During the months of November and December using careful methods to control for timing, weather and distance from post box, the undergraduate members of our research team ‘dropped’ Christmas cards in the two shopping lanes through which our walks passed, a relatively deprived and a relatively non-deprived area. The envelopes were addressed to consenting friends and families of the research team who reported how many of these cards they received in the post along with the details inside about where and when the cards were dropped. This gave us an objective snapshot of the ‘prosociality’ of the folk who live in these areas and use the two shopping lanes that differed starkly in terms of official deprivation statistics and contrasted greatly in terms of the sentiments they elicited in our walkers.
In compelling contrast to the heuristically-driven decisions we make about the people who live in areas characterised by neglected fabric acting as cues to threat, exactly the same number of Christmas cards were returned from both lanes, demonstrating just how wrong our ‘quick and dirty’ reasoning can be when making judgment about the nature of a neighbourhood.
Unless we are those "lucky fucks and angels” that Pete Townsend sings of, who spend their time and money amidst the abundance of wealth and resource that marks our city centres these day, we live locally: we forage in our high streets and walk routes of our neighbourhood streets and parks with our kids, our friends and our dogs. But in resource- torn Britain we have made some curious choices about how we manage our urban ecologies – the places where we work, rest, and play. The residential, not retail or commerce, city has for the most part, been devastated from lack of management to the extent that we intuitively react to the lack of assets, signalling a lack of thrival and so a threat to survival. It looks like ‘the fittest’ have adapted by going to forage elsewhere. It is they who live the thriving life of plenty and who wax lyrical about the culture and the opportunity that their city affords them. A Tale of Two Cities - still. Dickens’s opening lines are spooky:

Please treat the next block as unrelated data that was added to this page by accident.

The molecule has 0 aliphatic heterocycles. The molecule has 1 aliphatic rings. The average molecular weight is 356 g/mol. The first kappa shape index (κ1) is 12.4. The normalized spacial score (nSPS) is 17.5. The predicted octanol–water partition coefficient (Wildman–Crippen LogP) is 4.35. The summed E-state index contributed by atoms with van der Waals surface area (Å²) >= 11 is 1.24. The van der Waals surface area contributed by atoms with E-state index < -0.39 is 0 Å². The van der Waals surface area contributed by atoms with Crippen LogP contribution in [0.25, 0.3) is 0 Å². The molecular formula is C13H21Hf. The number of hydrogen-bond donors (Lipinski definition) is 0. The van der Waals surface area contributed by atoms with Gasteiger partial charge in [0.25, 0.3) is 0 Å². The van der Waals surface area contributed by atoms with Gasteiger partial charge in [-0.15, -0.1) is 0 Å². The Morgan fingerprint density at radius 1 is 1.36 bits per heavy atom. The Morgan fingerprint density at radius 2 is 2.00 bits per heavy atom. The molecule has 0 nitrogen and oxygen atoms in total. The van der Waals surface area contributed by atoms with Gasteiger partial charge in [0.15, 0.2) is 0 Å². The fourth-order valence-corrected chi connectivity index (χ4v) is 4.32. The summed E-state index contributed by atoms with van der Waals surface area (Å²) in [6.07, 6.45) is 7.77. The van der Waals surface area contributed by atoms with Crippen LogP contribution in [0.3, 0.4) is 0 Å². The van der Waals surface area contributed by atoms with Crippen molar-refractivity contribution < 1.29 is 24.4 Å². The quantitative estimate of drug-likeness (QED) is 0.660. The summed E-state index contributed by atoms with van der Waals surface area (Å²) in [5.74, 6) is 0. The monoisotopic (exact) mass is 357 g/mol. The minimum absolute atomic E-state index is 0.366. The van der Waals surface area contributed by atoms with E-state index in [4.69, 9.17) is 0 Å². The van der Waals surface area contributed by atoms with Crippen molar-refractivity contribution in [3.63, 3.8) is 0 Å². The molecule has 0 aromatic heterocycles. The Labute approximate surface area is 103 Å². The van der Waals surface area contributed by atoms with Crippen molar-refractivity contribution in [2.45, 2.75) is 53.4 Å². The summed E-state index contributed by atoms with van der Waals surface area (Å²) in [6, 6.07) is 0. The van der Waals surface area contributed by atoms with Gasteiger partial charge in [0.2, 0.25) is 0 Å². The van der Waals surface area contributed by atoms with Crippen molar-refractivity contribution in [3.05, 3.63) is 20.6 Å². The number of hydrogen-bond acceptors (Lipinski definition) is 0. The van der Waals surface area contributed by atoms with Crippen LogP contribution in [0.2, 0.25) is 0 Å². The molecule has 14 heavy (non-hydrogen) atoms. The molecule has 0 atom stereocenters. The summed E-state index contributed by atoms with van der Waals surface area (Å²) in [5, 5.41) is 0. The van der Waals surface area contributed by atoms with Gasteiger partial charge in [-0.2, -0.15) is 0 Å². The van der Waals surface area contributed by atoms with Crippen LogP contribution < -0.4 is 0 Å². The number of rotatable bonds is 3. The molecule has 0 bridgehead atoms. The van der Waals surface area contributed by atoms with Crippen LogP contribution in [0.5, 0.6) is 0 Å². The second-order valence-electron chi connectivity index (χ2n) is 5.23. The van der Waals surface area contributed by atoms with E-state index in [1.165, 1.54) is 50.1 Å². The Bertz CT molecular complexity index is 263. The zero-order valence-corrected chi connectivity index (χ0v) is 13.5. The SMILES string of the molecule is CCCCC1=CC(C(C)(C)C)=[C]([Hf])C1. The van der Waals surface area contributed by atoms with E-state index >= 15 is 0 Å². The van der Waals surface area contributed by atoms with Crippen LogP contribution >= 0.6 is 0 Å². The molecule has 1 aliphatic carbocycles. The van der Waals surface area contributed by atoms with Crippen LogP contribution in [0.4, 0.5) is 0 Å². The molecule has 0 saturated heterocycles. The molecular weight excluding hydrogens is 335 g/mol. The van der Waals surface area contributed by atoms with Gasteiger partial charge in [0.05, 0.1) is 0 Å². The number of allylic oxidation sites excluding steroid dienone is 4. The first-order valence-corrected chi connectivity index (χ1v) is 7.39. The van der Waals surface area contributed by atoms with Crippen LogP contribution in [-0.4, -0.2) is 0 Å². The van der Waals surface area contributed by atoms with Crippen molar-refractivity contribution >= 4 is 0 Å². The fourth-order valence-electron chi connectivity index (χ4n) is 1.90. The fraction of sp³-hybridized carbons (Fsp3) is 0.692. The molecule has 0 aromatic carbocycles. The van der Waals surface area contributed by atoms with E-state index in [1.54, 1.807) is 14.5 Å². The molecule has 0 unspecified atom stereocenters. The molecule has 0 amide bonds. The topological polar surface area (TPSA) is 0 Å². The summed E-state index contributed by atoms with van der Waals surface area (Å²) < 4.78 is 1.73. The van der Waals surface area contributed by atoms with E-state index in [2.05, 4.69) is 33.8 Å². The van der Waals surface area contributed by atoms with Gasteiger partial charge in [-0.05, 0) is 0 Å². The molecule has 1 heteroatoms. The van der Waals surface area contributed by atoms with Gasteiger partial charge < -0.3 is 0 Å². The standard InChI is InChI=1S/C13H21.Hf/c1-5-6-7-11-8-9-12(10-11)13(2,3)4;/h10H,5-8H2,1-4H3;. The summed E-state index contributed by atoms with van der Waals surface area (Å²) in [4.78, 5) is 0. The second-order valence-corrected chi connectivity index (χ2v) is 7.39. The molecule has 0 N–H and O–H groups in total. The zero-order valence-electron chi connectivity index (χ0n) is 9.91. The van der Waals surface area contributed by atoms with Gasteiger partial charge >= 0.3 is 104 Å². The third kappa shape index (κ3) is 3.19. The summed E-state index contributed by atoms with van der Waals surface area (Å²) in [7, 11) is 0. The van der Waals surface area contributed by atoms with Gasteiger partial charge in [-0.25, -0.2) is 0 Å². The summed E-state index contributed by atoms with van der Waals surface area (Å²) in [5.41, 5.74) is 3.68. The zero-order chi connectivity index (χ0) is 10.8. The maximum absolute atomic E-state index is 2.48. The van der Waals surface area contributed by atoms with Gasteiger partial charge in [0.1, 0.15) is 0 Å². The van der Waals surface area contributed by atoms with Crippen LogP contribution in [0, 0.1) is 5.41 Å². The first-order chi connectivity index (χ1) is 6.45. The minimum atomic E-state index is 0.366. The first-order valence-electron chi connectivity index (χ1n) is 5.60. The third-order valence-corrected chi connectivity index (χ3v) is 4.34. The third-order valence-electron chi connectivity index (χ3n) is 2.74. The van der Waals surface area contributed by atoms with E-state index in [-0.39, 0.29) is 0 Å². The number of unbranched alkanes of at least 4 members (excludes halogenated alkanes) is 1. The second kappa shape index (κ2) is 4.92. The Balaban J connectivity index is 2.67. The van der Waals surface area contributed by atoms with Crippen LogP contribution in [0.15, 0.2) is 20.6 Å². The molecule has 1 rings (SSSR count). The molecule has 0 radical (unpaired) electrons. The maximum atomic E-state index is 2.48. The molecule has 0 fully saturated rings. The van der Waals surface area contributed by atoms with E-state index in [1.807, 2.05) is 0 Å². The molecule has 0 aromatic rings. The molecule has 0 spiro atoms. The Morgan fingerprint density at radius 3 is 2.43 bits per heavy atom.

"It was the best of times, it was the worst of times, it was the age of wisdom, it was the age of foolishness, it was the epoch of belief, it was the epoch of incredulity, it was the season of Light, it was the season of Darkness, it was the spring of hope, it was the winter of despair, we had everything before us, we had nothing before us, we were all going direct to Heaven, we were all going direct the other way - in short, the period was so far like the present period, that some of its noisiest authorities insisted on its being received, for good or for evil, in the superlative degree of comparison only.”
That we have residential places in our 21st century cities that our biological system tells us we should avoid for our own good is surely a human rights issue and an international scandal (because Britain is not alone in this). By walking to understand and by placing the living environment at the centre of psychological study, we can begin to understand how and why we are so dramatically affected by the cities where so many of us now live. If, by coming out of our research labs and onto the streets, psychologists and other researchers can influence equitable place-making policy for the common good, we will achieve something very powerful .
The Research Team
Rhiannon Corcoran, Professor of Psychology and Academic Director of the Heseltine Institute for Public Policy and Practice, University of Liverpool and UD/MH Fellow.
Graham Marshall, Landscape Architect, Urban Designer and Honorary Senior Research Fellow at the University of Liverpool and UD/MH Fellow.
Rosie Mansfield, Demonstrator in School of Psychology and postgraduate student, University of Liverpool.
Christophe de Bezenac, postgraduate student, University of Liverpool.
Katherine Overbury, undergraduate psychology student, University of Liverpool.
Ellen Anderson, undergraduate psychology student, University of Liverpool
Sanity and Urbanity: